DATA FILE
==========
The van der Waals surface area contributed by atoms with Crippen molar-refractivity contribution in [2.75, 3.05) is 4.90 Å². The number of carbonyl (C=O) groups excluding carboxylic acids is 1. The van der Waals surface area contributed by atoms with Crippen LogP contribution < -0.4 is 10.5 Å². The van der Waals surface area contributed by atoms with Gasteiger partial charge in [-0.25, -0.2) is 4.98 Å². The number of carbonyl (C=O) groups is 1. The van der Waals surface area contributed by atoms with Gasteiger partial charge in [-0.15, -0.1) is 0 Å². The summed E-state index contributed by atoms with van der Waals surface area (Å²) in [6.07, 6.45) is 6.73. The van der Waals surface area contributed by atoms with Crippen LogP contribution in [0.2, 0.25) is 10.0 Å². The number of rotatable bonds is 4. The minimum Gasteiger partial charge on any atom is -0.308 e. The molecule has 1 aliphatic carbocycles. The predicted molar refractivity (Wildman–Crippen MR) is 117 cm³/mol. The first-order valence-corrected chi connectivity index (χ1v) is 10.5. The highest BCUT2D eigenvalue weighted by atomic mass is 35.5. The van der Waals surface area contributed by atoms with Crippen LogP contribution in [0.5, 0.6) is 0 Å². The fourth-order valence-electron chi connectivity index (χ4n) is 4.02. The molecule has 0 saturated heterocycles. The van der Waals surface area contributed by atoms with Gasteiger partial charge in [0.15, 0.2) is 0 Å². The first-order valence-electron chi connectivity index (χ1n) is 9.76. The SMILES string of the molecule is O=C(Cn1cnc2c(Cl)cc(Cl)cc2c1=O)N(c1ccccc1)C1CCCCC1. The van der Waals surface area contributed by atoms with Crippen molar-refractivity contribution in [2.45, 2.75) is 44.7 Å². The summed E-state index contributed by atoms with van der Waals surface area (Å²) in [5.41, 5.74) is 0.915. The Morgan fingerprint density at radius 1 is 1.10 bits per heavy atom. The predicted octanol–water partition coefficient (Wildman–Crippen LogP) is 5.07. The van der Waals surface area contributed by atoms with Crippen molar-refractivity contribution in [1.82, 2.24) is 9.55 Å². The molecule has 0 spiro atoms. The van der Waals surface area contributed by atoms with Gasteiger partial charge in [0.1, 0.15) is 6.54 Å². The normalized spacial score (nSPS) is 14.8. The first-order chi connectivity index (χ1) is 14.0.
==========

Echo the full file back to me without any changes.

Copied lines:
The van der Waals surface area contributed by atoms with Crippen molar-refractivity contribution in [2.75, 3.05) is 4.90 Å². The number of carbonyl (C=O) groups excluding carboxylic acids is 1. The van der Waals surface area contributed by atoms with Crippen LogP contribution < -0.4 is 10.5 Å². The van der Waals surface area contributed by atoms with Gasteiger partial charge in [-0.25, -0.2) is 4.98 Å². The number of carbonyl (C=O) groups is 1. The van der Waals surface area contributed by atoms with Gasteiger partial charge in [-0.15, -0.1) is 0 Å². The summed E-state index contributed by atoms with van der Waals surface area (Å²) in [6.07, 6.45) is 6.73. The van der Waals surface area contributed by atoms with Crippen LogP contribution in [0.2, 0.25) is 10.0 Å². The number of rotatable bonds is 4. The minimum Gasteiger partial charge on any atom is -0.308 e. The molecule has 1 aliphatic carbocycles. The predicted molar refractivity (Wildman–Crippen MR) is 117 cm³/mol. The first-order valence-corrected chi connectivity index (χ1v) is 10.5. The highest BCUT2D eigenvalue weighted by atomic mass is 35.5. The van der Waals surface area contributed by atoms with Crippen LogP contribution in [0.5, 0.6) is 0 Å². The fourth-order valence-electron chi connectivity index (χ4n) is 4.02. The molecule has 0 saturated heterocycles. The van der Waals surface area contributed by atoms with Gasteiger partial charge in [0.15, 0.2) is 0 Å². The first-order valence-electron chi connectivity index (χ1n) is 9.76. The SMILES string of the molecule is O=C(Cn1cnc2c(Cl)cc(Cl)cc2c1=O)N(c1ccccc1)C1CCCCC1. The van der Waals surface area contributed by atoms with Crippen molar-refractivity contribution in [2.45, 2.75) is 44.7 Å². The summed E-state index contributed by atoms with van der Waals surface area (Å²) in [5.41, 5.74) is 0.915. The Morgan fingerprint density at radius 1 is 1.10 bits per heavy atom. The predicted octanol–water partition coefficient (Wildman–Crippen LogP) is 5.07. The van der Waals surface area contributed by atoms with Crippen molar-refractivity contribution in [1.82, 2.24) is 9.55 Å². The molecule has 0 spiro atoms. The van der Waals surface area contributed by atoms with Gasteiger partial charge in [0.1, 0.15) is 6.54 Å². The normalized spacial score (nSPS) is 14.8. The first-order chi connectivity index (χ1) is 14.0.